We’re dedicating about a day and a half to Yellowstone National Park. This park is massive, and you could probably spend weeks exploring it, not to mention hiking all the day-long trails and camping out here. But, we don’t have time for that, so we’re making do with what time we have. What was surprising in a good way to me was how accessible Yellowstone is. They really make it handicap friendly by creating boardwalk ways to see the majority of the major sites, whether it’s for the Grand Canyon of the Yellowstone, the Grand Prismatic Spring, or any of the dozens and dozens of geyser/spring spots throughout the park. You don’t need to hike to see any of these things; you can just walk right on up. Old Faithful geyser even has benches that wrap around the geyser so that you can comfortably sit and wait for the geyser to erupt, which the visitor center has approximations of time of eruption for (and is actually really accurate!).
Old Faithful wasn’t as dramatic as I thought it would be. Maybe it’s because it’s slightly overhyped in general, but it didn’t shoot up as high as I imagined, nor did it even last that long. I was underwhelmed by it compared to other great sights to be had in the park overall. I actually preferred watching the Castle Geyser erupt more, mainly because it’s far longer, it’s not predictable at all, and, it’s actually much older than Old Faithful.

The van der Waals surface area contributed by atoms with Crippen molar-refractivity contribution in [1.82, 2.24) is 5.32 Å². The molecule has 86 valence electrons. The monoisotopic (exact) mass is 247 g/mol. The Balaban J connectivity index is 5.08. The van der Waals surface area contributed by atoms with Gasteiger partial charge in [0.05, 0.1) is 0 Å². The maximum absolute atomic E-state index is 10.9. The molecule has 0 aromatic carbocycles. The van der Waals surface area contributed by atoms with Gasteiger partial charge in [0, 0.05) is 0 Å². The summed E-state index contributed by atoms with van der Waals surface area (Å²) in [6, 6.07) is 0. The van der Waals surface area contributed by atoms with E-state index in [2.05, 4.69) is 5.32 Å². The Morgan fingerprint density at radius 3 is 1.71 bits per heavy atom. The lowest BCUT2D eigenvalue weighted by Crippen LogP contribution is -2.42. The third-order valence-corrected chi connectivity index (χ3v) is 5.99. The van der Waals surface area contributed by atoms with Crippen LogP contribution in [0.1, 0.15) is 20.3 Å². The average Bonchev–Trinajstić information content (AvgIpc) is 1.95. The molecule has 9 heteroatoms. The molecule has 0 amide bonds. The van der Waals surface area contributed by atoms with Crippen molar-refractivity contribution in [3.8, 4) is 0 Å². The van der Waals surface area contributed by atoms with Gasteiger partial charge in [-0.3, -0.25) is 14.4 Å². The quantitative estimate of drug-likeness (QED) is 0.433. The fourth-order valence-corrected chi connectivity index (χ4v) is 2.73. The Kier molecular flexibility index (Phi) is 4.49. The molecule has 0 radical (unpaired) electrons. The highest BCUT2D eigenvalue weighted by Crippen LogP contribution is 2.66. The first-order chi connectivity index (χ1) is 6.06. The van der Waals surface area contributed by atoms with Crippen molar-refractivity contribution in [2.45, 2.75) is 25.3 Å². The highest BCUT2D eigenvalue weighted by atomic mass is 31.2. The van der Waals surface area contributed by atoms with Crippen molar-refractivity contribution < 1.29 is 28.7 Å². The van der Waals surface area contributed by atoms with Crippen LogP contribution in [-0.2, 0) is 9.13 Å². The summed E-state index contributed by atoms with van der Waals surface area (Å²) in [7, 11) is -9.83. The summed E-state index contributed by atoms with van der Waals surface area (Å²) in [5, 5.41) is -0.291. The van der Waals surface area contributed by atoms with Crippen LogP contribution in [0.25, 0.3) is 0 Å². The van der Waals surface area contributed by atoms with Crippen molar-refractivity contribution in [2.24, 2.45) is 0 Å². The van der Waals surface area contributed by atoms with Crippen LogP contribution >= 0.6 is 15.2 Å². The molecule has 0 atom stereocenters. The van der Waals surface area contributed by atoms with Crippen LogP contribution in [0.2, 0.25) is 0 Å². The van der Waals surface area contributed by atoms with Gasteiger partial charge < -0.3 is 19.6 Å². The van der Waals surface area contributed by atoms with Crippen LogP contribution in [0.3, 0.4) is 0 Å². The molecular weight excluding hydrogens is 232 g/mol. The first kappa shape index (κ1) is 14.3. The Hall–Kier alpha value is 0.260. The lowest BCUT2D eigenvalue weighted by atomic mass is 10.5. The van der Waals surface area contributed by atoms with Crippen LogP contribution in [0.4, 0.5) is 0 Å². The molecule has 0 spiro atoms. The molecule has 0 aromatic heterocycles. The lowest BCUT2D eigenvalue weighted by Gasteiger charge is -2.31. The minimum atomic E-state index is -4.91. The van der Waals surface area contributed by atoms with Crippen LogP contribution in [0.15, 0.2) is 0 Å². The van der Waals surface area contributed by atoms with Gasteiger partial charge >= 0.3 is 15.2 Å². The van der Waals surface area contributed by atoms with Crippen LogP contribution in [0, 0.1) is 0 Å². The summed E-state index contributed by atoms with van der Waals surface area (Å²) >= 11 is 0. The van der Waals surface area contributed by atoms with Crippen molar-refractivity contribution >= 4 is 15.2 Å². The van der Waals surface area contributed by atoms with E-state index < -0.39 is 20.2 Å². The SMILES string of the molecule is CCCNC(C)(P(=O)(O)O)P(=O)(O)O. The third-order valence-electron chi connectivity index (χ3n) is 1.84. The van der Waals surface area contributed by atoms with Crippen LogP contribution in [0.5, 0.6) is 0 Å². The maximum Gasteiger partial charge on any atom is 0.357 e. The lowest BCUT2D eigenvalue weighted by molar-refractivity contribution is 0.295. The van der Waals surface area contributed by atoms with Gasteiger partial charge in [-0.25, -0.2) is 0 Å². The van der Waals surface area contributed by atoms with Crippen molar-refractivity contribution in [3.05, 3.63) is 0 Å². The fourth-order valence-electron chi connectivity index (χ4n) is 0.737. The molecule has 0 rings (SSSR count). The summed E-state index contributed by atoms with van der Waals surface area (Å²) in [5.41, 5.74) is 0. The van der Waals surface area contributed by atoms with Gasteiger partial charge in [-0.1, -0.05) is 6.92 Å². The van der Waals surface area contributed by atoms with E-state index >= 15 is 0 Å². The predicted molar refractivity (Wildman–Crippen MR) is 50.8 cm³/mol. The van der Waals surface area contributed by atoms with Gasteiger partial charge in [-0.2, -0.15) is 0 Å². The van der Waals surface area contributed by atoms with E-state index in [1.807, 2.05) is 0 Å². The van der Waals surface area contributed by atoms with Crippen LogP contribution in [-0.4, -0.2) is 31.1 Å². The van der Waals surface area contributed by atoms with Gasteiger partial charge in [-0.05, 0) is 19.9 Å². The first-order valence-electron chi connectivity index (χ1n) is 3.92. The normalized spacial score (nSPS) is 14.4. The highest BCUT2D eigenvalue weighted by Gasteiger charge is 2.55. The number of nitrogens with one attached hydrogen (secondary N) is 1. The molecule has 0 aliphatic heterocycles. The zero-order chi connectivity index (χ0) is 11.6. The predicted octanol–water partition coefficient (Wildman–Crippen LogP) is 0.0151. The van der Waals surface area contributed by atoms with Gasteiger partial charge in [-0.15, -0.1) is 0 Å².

And because Yellowstone is the park of geysers, everywhere we went, it smelled like sulphur/rotten eggs. It was a very surreal experience to be surrounded by all these live geysers that could literally erupt at any second without any notice. Without even realizing it, both of us probably smelled like sulphur the entire day. When we came back to our hotel to rest for the night, I had my evening shower. As I washed my hair, I could smell the sulphur in my strands as I shampooed, and the stench was so strong!